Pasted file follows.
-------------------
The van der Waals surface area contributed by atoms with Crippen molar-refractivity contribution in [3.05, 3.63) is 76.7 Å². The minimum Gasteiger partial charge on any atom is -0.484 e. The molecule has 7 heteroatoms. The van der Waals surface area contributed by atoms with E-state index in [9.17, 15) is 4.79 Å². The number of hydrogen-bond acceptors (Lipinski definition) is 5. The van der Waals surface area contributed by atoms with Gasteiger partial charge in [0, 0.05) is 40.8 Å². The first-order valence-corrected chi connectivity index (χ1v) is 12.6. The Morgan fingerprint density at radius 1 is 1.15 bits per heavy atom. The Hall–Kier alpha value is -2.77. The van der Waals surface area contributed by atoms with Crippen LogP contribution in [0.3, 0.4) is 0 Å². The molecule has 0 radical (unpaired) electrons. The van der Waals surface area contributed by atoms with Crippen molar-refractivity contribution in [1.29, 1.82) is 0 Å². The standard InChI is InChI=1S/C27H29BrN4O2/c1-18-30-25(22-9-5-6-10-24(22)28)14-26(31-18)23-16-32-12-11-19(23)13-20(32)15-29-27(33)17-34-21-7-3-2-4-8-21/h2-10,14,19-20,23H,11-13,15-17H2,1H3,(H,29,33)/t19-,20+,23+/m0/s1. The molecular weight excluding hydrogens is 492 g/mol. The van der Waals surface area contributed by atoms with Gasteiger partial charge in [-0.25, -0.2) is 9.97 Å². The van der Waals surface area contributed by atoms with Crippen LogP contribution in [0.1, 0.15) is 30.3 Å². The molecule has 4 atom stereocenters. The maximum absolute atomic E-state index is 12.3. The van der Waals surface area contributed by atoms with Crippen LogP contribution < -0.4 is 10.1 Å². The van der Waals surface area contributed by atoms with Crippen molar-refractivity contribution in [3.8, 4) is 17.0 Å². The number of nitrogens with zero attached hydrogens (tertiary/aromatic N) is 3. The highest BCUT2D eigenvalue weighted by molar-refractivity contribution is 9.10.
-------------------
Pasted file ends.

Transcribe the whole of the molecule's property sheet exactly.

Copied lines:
The van der Waals surface area contributed by atoms with Crippen molar-refractivity contribution in [3.05, 3.63) is 76.7 Å². The minimum Gasteiger partial charge on any atom is -0.484 e. The molecule has 7 heteroatoms. The van der Waals surface area contributed by atoms with E-state index in [9.17, 15) is 4.79 Å². The number of hydrogen-bond acceptors (Lipinski definition) is 5. The van der Waals surface area contributed by atoms with Gasteiger partial charge in [0, 0.05) is 40.8 Å². The first-order valence-corrected chi connectivity index (χ1v) is 12.6. The Morgan fingerprint density at radius 1 is 1.15 bits per heavy atom. The Hall–Kier alpha value is -2.77. The van der Waals surface area contributed by atoms with Crippen LogP contribution in [0.3, 0.4) is 0 Å². The molecule has 0 radical (unpaired) electrons. The van der Waals surface area contributed by atoms with Crippen molar-refractivity contribution in [1.29, 1.82) is 0 Å². The standard InChI is InChI=1S/C27H29BrN4O2/c1-18-30-25(22-9-5-6-10-24(22)28)14-26(31-18)23-16-32-12-11-19(23)13-20(32)15-29-27(33)17-34-21-7-3-2-4-8-21/h2-10,14,19-20,23H,11-13,15-17H2,1H3,(H,29,33)/t19-,20+,23+/m0/s1. The molecular weight excluding hydrogens is 492 g/mol. The van der Waals surface area contributed by atoms with Gasteiger partial charge in [-0.25, -0.2) is 9.97 Å². The van der Waals surface area contributed by atoms with Crippen LogP contribution in [0.1, 0.15) is 30.3 Å². The molecule has 4 atom stereocenters. The maximum absolute atomic E-state index is 12.3. The van der Waals surface area contributed by atoms with Crippen LogP contribution < -0.4 is 10.1 Å². The van der Waals surface area contributed by atoms with Crippen molar-refractivity contribution in [3.8, 4) is 17.0 Å². The number of nitrogens with zero attached hydrogens (tertiary/aromatic N) is 3. The highest BCUT2D eigenvalue weighted by molar-refractivity contribution is 9.10.